We were so happy to receive such warm messages of support that we thought we should share some with you!





"Awesome showcase from the incredibly talented young people of Shake.  Any youth workers and educators that work with young people interested in social change and expressing themselves creatively-contact Shake-" Abbie 






"Had such an awesome time at the Shake showcase tonight"- Maria


"Last night was so enjoyable... I have to congratulate you and the team on such a well thought out and certainly important show it was to witness. Thank you!!" Jermaine

Friday, 10 October 2014

Shake Showcase #5 @ Rich Mix London


The blue Shake! banners pinned to the walls, clipboards and notes flurrying about, groups of Shake! participants deep in concentration rehearsing their lines on stage or tucked away in corners,  sound-checks, mic-checks, warm embraces to old Shake friends being made.. it’s that time again…

On Tuesday 7th October we hosted our 5th Shake! Showcase at Rich Mix London.  Teaming up with our family at NUMBI, the show was based on the August Shake! Intensive Course, “HeadSpace”, and shakers came from far and wide to perform their art and share their political insight and ideas with the public.

During the course in August, the participants used a variety of poetic, musical and filmic tools to dig deep and critically respond to the central theme of “HeadSpace”. Having created a wealth of original artistic work,  the showcase offers an extension to the week of radical learning, and gives a platform where the participants can express their creativity to an audience.

The hosts Cizz, Tasnima & Edwina 
Performing to a full house, our hosts Cizz, Tasnima and Edwina took us on a journey through poetic lyricism, thoughtful rhymes, sweet melodies, and engaging documentary film. Shakers old and new performed, extending the family and widening our community.

Young people that had never been on stage before bravely stood in the spotlight and read their poetry to the 160 people in the audience, followed by a loud chorus of heart-felt applause each time.  Young people that had never made a film before premiered their documentary, followed by a professional panel discussion and Q & A with the filmmakers and audience.  

In conversation with the filmmakers 

The dynamic mixture of performances and contagiously good vibes and spirit meant that the show was funny, thought-provoking, inspiring, and deeply profound – with all of the work reaching an incredibly high-standard. Everybody left with a huge smile on their faces, buzzing with energy and positivity.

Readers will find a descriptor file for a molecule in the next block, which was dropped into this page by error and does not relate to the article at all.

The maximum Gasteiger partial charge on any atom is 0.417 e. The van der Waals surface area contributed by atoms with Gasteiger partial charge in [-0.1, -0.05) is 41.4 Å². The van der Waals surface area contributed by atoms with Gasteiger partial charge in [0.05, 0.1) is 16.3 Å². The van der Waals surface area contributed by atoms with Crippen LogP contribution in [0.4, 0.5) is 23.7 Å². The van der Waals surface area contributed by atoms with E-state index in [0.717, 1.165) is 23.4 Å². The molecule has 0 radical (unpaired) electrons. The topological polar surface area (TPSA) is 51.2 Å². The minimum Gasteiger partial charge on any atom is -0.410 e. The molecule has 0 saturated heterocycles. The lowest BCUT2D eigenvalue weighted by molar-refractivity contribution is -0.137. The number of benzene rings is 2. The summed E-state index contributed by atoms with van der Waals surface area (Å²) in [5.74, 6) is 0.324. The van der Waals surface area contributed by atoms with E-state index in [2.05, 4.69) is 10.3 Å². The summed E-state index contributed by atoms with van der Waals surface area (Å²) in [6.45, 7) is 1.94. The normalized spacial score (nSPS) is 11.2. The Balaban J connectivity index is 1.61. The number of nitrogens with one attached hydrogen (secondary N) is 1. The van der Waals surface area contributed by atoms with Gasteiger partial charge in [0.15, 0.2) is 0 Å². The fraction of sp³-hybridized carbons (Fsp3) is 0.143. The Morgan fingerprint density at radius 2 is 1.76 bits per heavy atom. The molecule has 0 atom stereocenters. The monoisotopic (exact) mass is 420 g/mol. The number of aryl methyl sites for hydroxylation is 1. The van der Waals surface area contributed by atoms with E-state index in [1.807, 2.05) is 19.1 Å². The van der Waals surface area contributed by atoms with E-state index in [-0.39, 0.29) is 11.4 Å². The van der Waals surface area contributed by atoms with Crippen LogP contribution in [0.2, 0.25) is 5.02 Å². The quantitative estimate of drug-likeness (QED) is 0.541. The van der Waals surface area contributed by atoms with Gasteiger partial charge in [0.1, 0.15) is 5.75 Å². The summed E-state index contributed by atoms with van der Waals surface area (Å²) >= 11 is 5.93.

The showcase not only gives the participants a chance to exhibit their creative work, it also serves as an opportunity to engage the public in the social and environmental issues covered at the Shake! Course, and uniquely, from a youth voice. The spectators get the chance to view these topics through the Shake! lens of art,
Spoken word by Mujtaba Ahmed
   media, race and power – which opens up new    ways of seeing and understanding to more and more people. 

The effectiveness of the show can be summed up by the way one girl came up to me at the end of the performances and said “you’re definitely gonna see me up there next time...” She, like many others there, had caught the Shake bug.

Watch out for Shake! Showcase #6…. You really don’t want to miss it.

Saara J-R


Thursday, 2 October 2014

Shake! well-being skills pool: Top tips for surviving the system

Here are some of the Shake!r's top tips for countering and surviving the system:

The importance of finding and defining community, and the coming together of like-minded people through ideas.

co-operation = good!
oppressing your friends = not so good...

We must maintain awareness that there is a dominant narrative, and question whose interest it serves to maintain the status quo and accept norms and existing power structures… And then, we must challenge these! For instance, through:
-> music
-> youth work
-> alternative education
-> graffiti
-> group facilitation
-> the internet (non mainstream media)
-> independent film
-> things like SHAKE!
Check out Orla's poem
combating gender marketing from a young age:
'just for humans'
Despite what the education system tells us, knowledge is not always gained through written word. Education is in the experience; you can't just go somewhere to 'get educated.' Check out the trailer for the short film soon to be released, co-created by some of the Shake!rs and NuWave Pictures:

Finding ways to stay strong and remain positive. Annie Rockson shared with us a helpful tool from her new book for combatting stress:

Step one, work out the root of your stress:
1. Emotional (how you feel) - scared, sad, etc
2. Behavioural (how you behave) - addiction, procrastination, etc
3. Environmental (your surroundings) - family, work, friends, etc
 4. Physical (bodily) - bad diet, poor posture, lack of exercise etc

Step two, work out why you feel like this:
1. What is the perceived stress?

Then, you must choose the course of action most suitable for the occasion:
                               Fight, or flight! 



   (or find some other Shake!rs for a group hug…hugs are always good)
The importance of reclaiming inaccessible spaces and creating safe spaces. Spaces have memory: they are more than a material construct, they have spirit and we must challenge the removal of community spaces. Here's a poem by Zena doing just that:

And last, but most certainly not least, we must - unite, resist and stay resilient!